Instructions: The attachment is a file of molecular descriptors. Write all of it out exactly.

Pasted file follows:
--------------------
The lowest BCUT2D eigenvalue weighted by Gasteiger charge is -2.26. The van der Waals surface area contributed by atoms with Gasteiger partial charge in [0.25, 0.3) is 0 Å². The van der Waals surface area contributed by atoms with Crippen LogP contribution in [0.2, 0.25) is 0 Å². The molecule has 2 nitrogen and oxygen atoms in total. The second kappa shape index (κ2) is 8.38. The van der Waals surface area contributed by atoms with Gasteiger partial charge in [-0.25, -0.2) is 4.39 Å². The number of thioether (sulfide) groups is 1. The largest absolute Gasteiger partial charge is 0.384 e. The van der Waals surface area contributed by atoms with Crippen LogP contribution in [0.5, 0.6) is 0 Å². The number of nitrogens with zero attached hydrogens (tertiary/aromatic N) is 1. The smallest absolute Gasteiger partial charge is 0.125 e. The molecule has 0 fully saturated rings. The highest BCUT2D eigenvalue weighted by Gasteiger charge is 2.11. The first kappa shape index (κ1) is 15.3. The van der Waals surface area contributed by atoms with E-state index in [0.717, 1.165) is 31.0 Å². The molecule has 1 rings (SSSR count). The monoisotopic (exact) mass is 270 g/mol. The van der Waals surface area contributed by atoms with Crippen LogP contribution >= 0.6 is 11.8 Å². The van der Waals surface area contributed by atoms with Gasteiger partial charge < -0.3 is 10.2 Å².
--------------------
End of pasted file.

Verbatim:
The lowest BCUT2D eigenvalue weighted by Gasteiger charge is -2.26. The van der Waals surface area contributed by atoms with Gasteiger partial charge in [0.25, 0.3) is 0 Å². The van der Waals surface area contributed by atoms with Crippen LogP contribution in [0.2, 0.25) is 0 Å². The molecule has 2 nitrogen and oxygen atoms in total. The second kappa shape index (κ2) is 8.38. The van der Waals surface area contributed by atoms with Gasteiger partial charge in [-0.25, -0.2) is 4.39 Å². The number of thioether (sulfide) groups is 1. The largest absolute Gasteiger partial charge is 0.384 e. The van der Waals surface area contributed by atoms with Crippen LogP contribution in [0.5, 0.6) is 0 Å². The number of nitrogens with zero attached hydrogens (tertiary/aromatic N) is 1. The smallest absolute Gasteiger partial charge is 0.125 e. The molecule has 0 fully saturated rings. The highest BCUT2D eigenvalue weighted by Gasteiger charge is 2.11. The first kappa shape index (κ1) is 15.3. The van der Waals surface area contributed by atoms with E-state index in [0.717, 1.165) is 31.0 Å². The molecule has 1 rings (SSSR count). The monoisotopic (exact) mass is 270 g/mol. The van der Waals surface area contributed by atoms with Crippen LogP contribution >= 0.6 is 11.8 Å². The van der Waals surface area contributed by atoms with Gasteiger partial charge < -0.3 is 10.2 Å².